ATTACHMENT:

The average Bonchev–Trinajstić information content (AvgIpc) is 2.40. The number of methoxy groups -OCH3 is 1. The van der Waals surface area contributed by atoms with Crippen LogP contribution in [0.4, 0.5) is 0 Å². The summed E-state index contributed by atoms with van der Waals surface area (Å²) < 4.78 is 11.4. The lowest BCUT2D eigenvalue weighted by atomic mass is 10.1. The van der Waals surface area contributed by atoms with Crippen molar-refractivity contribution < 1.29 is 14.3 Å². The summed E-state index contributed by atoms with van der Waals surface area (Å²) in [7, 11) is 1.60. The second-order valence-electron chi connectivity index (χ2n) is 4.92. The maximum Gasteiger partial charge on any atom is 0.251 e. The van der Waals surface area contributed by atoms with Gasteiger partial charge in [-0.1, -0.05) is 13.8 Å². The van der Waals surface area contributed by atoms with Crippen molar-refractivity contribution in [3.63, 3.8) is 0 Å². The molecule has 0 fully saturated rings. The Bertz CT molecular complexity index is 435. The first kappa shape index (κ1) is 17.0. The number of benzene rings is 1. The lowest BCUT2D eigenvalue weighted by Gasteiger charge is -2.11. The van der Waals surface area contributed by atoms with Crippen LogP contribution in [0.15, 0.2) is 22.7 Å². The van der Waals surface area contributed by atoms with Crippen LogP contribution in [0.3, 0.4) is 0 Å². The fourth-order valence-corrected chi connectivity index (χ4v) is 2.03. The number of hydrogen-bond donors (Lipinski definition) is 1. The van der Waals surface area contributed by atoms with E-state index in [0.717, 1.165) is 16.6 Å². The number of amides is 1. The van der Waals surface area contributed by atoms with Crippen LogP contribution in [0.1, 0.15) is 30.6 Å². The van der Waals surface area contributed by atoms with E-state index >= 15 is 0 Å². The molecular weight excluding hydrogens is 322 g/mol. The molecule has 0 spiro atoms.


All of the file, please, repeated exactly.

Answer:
The average Bonchev–Trinajstić information content (AvgIpc) is 2.40. The number of methoxy groups -OCH3 is 1. The van der Waals surface area contributed by atoms with Crippen LogP contribution in [0.4, 0.5) is 0 Å². The summed E-state index contributed by atoms with van der Waals surface area (Å²) < 4.78 is 11.4. The lowest BCUT2D eigenvalue weighted by atomic mass is 10.1. The van der Waals surface area contributed by atoms with Crippen molar-refractivity contribution < 1.29 is 14.3 Å². The summed E-state index contributed by atoms with van der Waals surface area (Å²) in [7, 11) is 1.60. The second-order valence-electron chi connectivity index (χ2n) is 4.92. The maximum Gasteiger partial charge on any atom is 0.251 e. The van der Waals surface area contributed by atoms with Gasteiger partial charge in [-0.1, -0.05) is 13.8 Å². The van der Waals surface area contributed by atoms with Crippen molar-refractivity contribution in [3.63, 3.8) is 0 Å². The molecule has 0 fully saturated rings. The Bertz CT molecular complexity index is 435. The first kappa shape index (κ1) is 17.0. The number of benzene rings is 1. The lowest BCUT2D eigenvalue weighted by Gasteiger charge is -2.11. The van der Waals surface area contributed by atoms with Crippen LogP contribution in [0.15, 0.2) is 22.7 Å². The van der Waals surface area contributed by atoms with Crippen LogP contribution in [0.3, 0.4) is 0 Å². The fourth-order valence-corrected chi connectivity index (χ4v) is 2.03. The number of hydrogen-bond donors (Lipinski definition) is 1. The van der Waals surface area contributed by atoms with E-state index in [0.717, 1.165) is 16.6 Å². The number of amides is 1. The van der Waals surface area contributed by atoms with Crippen LogP contribution in [0.1, 0.15) is 30.6 Å². The van der Waals surface area contributed by atoms with E-state index >= 15 is 0 Å². The molecular weight excluding hydrogens is 322 g/mol. The molecule has 0 spiro atoms.